Global News August 20, 2018

  1. BBC
  2. Global News August 20, 2018

“U.S. Stock Futures Track Gains Across Europe, Asia.”

U.S. equity futures and European stocks followed Asian shares higher on Monday as traders held onto hopes for an easing of the trade war ahead of a meeting of central bankers later in the week that may throw up clues on the market outlook. The dollar edged up and the euro fell.
Contracts on the S&P 500, Dow and Nasdaq all pointed to a positive open, while miners climbed with metals to help the Stoxx Europe 600 Index gain in thin volumes. There were advances across most Asian equities, though Japan’s gauge bucked the trend. The dollar firmed after two days of declines and the 10-year Treasury yield fell. The onshore yuan climbed amid signs China is propping up the currency just as it prepares to restart trade negotiations with the U.S. The euro slipped for the first time in four days.
Markets appear to be striking a more optimistic tone after talks between the world’s biggest economies on trade made their way back onto the agenda. Meanwhile, investors will be closely watching this week’s Jackson Hole symposium for clues on monetary policy, and to see whether central bankers can do anything to help bring back stability after the recent bout of emerging market-led volatility.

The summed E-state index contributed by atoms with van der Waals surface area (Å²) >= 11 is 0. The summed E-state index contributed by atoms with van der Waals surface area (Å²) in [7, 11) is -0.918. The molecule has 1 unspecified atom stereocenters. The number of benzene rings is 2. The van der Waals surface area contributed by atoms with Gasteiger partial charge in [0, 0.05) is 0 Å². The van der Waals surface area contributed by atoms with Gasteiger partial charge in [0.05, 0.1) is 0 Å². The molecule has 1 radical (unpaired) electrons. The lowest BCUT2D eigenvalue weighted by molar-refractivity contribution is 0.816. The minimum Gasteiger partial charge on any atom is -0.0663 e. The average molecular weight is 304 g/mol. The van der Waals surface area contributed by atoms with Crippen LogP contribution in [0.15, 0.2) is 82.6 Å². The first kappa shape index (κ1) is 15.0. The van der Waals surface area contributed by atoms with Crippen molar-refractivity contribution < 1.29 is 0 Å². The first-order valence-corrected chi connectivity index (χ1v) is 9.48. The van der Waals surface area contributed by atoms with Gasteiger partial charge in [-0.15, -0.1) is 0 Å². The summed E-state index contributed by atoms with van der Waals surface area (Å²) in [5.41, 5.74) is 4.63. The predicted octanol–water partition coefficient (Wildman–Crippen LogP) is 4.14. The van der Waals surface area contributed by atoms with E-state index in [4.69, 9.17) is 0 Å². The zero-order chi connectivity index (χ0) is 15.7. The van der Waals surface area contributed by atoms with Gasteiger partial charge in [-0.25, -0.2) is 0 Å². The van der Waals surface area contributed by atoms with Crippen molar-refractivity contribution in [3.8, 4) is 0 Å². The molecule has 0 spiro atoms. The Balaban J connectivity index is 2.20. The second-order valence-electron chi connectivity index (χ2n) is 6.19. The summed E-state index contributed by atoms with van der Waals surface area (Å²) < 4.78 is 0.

Elsewhere, the lira slipped a second day. Turkish markets are closed for most of this week, which may mean low trading volumes and sharper currency swings than usual. Emerging-market stocks and currencies rose. Industrial metals helped an index of commodity prices higher.


“U.S. firms warn next China tariffs to cost Americans from cradle to grave.”

A broad cross-section of U.S. businesses has a message for the Trump administration: new tariffs on $200 billion of Chinese imports will force Americans to pay more for items they use throughout their daily lives, from cradles to coffins.
Six days of public hearings on the proposed duties of up to 25 percent will start on Monday in Washington as part of President Donald Trump’s and the U.S. Trade Representative’s efforts to pressure Beijing for sweeping changes to its trade and economic policies.